Sort of. I mean, the lead reviewer for the New York Times book review section, Michiko Kakutani, wrote a review in “the voice” of Brian the dog from Family Guy. Again: sort of. I mean, not really at all? NOT that I’m an expert on the voice of Brian the dog from Family Guy, but I’ve definitely watched enough Family Guy to know that it doesn’t sound anything like this ever:
Brian the dog here. You know, the talking dog from “Family Guy”: best-selling author, actor, television writer, movie director, song-and-dance ace, civil rights crusader and, yes, animal companion. Because of my sterling literary credentials, I’ve been asked to review this British pooch’s new memoir: “The Life and Opinions of Maf the Dog and of His Friend Marilyn Monroe,” ghosted by this novelist guy Andrew O’Hagan.
Or like this:
Like me, Maf is a credit to his species. Like me, he refuses to demean himself by perpetuating the stereotypes of “the good dog,” the obedient dog, the unthinking mammal. Like me, he’s a cultured hound with a busy mental life: he knows his literature, his art history, his philosophy. And like me, he joins Lassie, Rin Tin Tin and Toto in elevating the canine reputation in as expeditious a fashion as possible.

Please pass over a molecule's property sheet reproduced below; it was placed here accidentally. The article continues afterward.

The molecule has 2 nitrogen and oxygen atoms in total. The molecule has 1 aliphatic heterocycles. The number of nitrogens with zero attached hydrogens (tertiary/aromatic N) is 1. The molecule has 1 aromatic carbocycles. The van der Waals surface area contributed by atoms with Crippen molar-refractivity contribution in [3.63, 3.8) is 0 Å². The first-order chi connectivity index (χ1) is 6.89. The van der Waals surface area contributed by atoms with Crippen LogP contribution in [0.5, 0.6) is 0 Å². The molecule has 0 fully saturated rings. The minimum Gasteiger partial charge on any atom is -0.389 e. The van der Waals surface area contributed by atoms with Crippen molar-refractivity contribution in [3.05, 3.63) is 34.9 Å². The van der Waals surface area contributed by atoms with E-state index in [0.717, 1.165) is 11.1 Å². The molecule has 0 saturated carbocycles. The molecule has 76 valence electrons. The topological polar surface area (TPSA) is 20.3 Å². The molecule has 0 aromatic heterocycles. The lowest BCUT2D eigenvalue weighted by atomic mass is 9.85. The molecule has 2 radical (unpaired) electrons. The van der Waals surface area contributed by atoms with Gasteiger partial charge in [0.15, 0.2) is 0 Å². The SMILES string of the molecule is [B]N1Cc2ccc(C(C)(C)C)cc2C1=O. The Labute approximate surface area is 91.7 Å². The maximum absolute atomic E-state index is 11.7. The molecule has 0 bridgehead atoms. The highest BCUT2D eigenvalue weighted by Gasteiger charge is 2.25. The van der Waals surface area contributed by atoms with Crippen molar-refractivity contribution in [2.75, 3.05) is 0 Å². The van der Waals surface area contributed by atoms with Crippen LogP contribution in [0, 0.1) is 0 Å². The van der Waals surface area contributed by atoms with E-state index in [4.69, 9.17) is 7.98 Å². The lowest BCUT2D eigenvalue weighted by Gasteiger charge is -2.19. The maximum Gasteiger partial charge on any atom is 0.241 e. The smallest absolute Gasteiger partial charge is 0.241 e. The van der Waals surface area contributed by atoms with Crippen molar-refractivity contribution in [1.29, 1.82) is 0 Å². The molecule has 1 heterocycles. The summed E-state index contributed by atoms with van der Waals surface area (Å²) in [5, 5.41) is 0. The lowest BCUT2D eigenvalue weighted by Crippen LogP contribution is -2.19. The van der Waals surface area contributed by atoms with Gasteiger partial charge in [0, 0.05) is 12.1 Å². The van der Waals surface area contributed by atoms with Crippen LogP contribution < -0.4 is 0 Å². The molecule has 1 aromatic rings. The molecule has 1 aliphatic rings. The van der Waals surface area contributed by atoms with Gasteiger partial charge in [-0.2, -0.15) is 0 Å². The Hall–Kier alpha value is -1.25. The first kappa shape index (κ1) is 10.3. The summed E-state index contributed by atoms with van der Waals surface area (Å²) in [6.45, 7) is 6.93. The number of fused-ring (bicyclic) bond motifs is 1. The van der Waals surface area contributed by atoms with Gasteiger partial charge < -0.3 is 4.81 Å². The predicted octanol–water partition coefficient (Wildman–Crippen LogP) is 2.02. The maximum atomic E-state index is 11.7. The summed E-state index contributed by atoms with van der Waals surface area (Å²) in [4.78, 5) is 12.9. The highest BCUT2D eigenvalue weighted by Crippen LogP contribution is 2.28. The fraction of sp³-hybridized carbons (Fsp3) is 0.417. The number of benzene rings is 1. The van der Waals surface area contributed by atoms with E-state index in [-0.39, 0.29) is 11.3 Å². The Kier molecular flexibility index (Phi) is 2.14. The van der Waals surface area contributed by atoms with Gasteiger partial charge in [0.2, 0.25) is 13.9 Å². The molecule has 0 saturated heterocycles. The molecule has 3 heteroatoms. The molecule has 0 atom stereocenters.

Haha. Nope. I have never heard anything on Family Guy that sounded even just a tiny little bit like that. You know, you would think that a FAMOUS LITERARY CRITIC would know that there is more to mimicking an authorial voice than just saying “I am talking as this character now.” Perhaps instead of claiming to review a book as the dog from Family Guy, Michiko Kakutani should have written an essay on what the hell is she even doing and why. WHAT IS THIS? WHY DOES THIS EXIST? BECAUSE THERE IS A DOG IN THE BOOK? TRY HARDER, MICHIKO KAKUTANI. P.S. Family Guy stinks. And while we’re at it, follow my dog on Twitter.